Select Page

DISCLAIMER:  My husband is delightful and I love him and the life we have created.  Please remember that as I continue and hang on for the ride…

To begin, you should know that I’ve been on a lovely anti-depressant cocktail since accepting my PPD over two years ago; I find comfort in the full bottle of Xanax in my cupboard that’s there if I need it.  And I’m really okay with that right now.

So here we go:

“I’m sorry you’re so unhappy,” my husband says to me in what feels like a deliberate jab to my most vulnerable spot after a passing disagreement about housework or money or parenting or whatever. 

Want to get me riled up?  This is the sentence. 

Why? Because life is fucking hard sometimes, I’m doing the best I can, and if you don’t quit telling me that I’m just uniformly unhappy, I’M GONNA BE REALLY UNHAPPY.  Inside I quickly morph into into an irrational bot of angry, resentful ‘OH YOU THINK THAT’S HELPFUL? You wanna go?! LET’S GO.’  Eventually, I utter through hiccuping tears — “I’m exhausted and I need more help”

“But I am helping, I’m trying, I do whatever you ask me to”

*and then my eyes roll back into my head, never to be seen again.*

We go back and forth with this, it’s either:  Just tell me what needs doing and I’ll do it OR You’re always telling me what to do.

I don’t want to tell you what to do, I want you to just do the things that need to be done.  PERIOD.

Our last rouse climaxed with “You’re so mad you don’t even talk to me at the end of the day and I just think that it’s more important that we communicate than that the floors are clean.”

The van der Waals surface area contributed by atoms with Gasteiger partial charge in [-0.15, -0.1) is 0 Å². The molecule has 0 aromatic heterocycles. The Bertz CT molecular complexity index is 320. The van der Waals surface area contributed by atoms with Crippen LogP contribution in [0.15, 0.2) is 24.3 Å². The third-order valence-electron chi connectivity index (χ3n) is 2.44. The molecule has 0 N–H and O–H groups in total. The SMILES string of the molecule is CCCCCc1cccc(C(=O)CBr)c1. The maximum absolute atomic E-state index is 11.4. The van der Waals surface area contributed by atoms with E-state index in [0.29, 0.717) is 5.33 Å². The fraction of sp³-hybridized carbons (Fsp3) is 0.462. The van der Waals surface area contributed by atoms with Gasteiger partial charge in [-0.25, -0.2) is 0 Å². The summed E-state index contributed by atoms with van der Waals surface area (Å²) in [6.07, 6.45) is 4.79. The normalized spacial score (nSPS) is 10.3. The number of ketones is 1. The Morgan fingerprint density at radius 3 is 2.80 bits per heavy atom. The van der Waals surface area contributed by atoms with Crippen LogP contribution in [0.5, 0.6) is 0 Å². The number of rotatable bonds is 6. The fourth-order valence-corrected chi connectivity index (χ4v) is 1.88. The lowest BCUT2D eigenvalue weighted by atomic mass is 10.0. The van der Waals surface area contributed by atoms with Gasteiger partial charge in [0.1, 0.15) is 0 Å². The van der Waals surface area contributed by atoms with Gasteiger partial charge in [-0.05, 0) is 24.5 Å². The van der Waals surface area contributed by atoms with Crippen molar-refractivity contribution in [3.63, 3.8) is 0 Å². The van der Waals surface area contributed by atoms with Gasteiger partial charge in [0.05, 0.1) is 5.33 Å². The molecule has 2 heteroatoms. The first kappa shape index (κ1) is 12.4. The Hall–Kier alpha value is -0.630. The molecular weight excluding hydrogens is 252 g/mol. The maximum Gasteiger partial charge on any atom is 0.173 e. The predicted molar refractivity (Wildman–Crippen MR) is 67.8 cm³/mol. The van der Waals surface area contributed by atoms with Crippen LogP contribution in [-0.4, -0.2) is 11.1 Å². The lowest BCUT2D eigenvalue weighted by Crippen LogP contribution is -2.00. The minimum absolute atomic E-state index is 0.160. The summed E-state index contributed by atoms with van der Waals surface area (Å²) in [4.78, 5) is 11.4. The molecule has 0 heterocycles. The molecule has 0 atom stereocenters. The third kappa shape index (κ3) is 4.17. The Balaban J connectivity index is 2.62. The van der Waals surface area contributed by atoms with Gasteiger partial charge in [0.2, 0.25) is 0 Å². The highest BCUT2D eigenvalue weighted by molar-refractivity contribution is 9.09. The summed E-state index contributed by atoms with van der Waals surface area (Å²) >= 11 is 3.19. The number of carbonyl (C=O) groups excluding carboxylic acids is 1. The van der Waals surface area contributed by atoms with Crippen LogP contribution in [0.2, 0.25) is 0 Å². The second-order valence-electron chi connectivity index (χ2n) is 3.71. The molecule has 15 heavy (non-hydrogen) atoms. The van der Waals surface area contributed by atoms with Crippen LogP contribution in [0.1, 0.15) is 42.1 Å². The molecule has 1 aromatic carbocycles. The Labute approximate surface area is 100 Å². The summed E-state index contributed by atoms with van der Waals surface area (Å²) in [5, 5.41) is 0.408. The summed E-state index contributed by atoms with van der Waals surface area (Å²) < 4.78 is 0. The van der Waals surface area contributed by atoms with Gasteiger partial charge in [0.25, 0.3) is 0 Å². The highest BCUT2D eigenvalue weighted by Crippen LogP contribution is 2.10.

Okay.  Stop.  There it is.  That’s the problem.

It hadn’t occurred to me that this was how I was compensating for feeling overwhelmed and underappreciated but I was completely shutting off at the end of the day when I wasn’t getting enough support and I didn’t feel like picking the fight.  For the first time, I was able to compare his need for end of the day debriefing with my need for order and consistency and I was able to finally put it into words: If helping to keep the floors clean improves my happiness, can’t you just help me clean the floors more?!

Our brains work differently.  He is not intentionally not appreciating the things I’m doing in love to keep things moving smoothly, he’s just hoping that I will do the things that HE sees as showing love and support — they just happen to be two different things so we’re missing each other in the journey.

Me:

I can’t go to sleep at night with a sink full of dishes.

I can’t relax after dinner until the dishes are done.

I can’t enjoy my Friday afternoons off if I skipped Thursday chores.

I skip the step that leaves the towel on the floor and put it straight into the hamper.

I’m a little neurotic but nothing has changed

And I can’t tell you how important these things are to my mental health one more goddamn time.

Him:

I am more productive in the morning.

Let’s enjoy each other and worry about the dishes later.

I’ll do my work tomorrow, today I need a day to rest and recoup.

I want to stand naked under this fan for a second, I’ll pick up the towel when I’m done.

He’s a little scattered but nothing has changed.

And I’d guess my nagging isn’t helpful to his mental health and he’d rather not have to tell me one more goddamn time.

I am not unhappy with our life, I just need more recognition for keeping this madhouse from catching fire every day and sometimes I struggle to do it with a goddamn smile on my face.  There is no way for anyone to know that if I don’t use my words.

Moral of the Story:

You’re important but other people are too.  Don’t assume that everyone knows how to make you happy and how to help, tell them.  Don’t assume that you know how to make everyone happy and how to help, ask them.

 

USFamilyGuide.com
%d bloggers like this: